Wednesday, May 27, 2015

Jason goes to a Midnites for Maniacs tribute to Penelope Spheeris

As soon as I was done with SFIFF, the very next night I was back at the Castro for a triple-feature, because I'm a movie masochist!

Penelope Spheeris--along with her daughter--was in the house for a Midnites for Maniacs very special evening. I had first seen her way back in 2002 when her Ozzfest documentary WE SOLD OUR SOULS FOR ROCK 'N ROLL played at Indiefest. That was, believe it or not, my first time at a film festival. So in a way my film-watching career has been connected to Spheeris from the get go. So it was a treat to see her and hear the discussion. Particularly moving when Jesse Ficks credited Spheeris with saving his life through her movies (although we didn't get into personal details of why.) And equally moving when Penelope credited her daughter with saving her life, because she gave up drugs when she found out she was pregnant (after passing out on set and waking up to Richard Pryor saying, "This bitch is pregnant!" She's had an interesting life.)

Anyway, on to the films!

DECLINE OF WESTERN CIVILIZATION (1981): Opening with a montage of performers at the microphone reading her release statement, mocking it, and tearing it up, the audience is immediately thrown into the 1980 L.A. punk scene. With bands like Alice Bag Band, Black Flag, Catholic Discipline, Circle Jerks, Fear, Germs, and X (some of those I heard of before, I swear.) We get the feel of the performances, the danger in the venues, the boozing and hard-living life of everybody involved. Remember back when movies could actually spark riots? Well, I'm not sure if you can blame the film itself or just the fact that screening it in L.A. got so many punks together that fights were bound to break out. But the riot at the L.A. premiere forced the chief of police to swear it would never be played in L.A. again. It recently got a 30th anniversary gala screening there. Stick to your artistic vision, kids.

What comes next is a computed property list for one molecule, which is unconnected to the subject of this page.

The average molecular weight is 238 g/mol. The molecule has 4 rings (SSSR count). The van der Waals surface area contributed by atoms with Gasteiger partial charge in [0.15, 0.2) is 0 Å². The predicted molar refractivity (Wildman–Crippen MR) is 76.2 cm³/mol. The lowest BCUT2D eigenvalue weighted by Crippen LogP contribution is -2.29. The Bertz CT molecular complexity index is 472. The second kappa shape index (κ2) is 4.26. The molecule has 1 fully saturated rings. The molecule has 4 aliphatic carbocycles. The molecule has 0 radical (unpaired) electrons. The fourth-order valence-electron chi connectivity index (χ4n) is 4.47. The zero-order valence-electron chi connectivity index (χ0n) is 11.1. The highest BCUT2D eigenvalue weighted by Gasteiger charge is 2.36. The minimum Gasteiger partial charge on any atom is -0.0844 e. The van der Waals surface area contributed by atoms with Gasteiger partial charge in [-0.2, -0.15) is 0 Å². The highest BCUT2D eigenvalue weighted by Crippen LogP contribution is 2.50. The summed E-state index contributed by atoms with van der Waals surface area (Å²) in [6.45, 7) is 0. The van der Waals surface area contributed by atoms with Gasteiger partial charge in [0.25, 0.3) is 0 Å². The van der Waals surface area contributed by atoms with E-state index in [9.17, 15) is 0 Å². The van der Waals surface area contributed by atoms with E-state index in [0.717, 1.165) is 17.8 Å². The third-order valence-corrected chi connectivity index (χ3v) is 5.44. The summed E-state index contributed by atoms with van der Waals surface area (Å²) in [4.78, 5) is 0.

WAYNE'S WORLD (1992): Still the best SNL movie ever. And the movie that transformed Spheeris from a struggling independent director (with some friends like Lorne Michaels) into a millionaire. And it's still fuckin' hilarious. And I don't think that's just because I was at the right age when it came out and I'm now watching it ironically. It still fucking works. Perhaps some of the meta-humor has aged, but the jokes about movie cliches and the plot about corrupting influences in the entertainment business are still perfectly relevant. Maybe even more so.

DECLINE OF WESTERN CIVILIZATION PART 2: THE METAL YEARS (1988): Here's a little trivia for you, Penelope Spheeris turned down an opportunity to direct THIS IS SPINAL TAP to make this movie. She's a rock 'n roll gal, and rock music has been an important part of her life forever. So rather than make a movie mocking heavy metal music, she made one celebrating it. And in kinda looks like it's mocking it anyway. She starts in the same way, with people reading and trashing the release papers, and then we get to the acts--KISS, Alice Cooper, Poison, Ozzy Osbourne, Megadeath...and Odin? Okay, a lot of those were the soundtrack to my youth, so I was much more interested than in part 1. But also...these acts were a lot sillier. With part 1, you felt there was something real in the anger in the music. With part 2, it's about sex, drugs (alcohol is a drug, right?) and rock 'n that order. Okay, put showmanship on top, because that's what this time in music was about--big, garish, outlandish stuff that you can look back at 27 years later and point and laugh. But also remember how important it was back at the time...and how we kids took it a lot more seriously than a lot of the artists. Damn, that was fun.

Total Running Time: 287 minutes
My Total Minutes: 396,812

P.S. Back in 2002, Penelope also had the greatest Q and A exchange I've ever seen, but I didn't want to clutter the start of this post. WE SOLD OUR SOULS FOR ROCK 'N ROLL featured a sideshow act called The Reverend B. Dangerous, who is (or was) an Oakland-based performance artist who would do stuff like stick skewers though his cheeks. He was there for the Q and A as well. So a woman got up in the audience afterwards and praised Penelope and the film, and then said, "As a mother I have to ask--how do you avoid infection?" The thing is, nobody in the theater could tell she was addressing the Reverend B. Dangerous, everyone though she was addressing Penelope. So she answered, "How do I avoid infection? I don't sleep with the roadies!" Wise words from an incredible woman!

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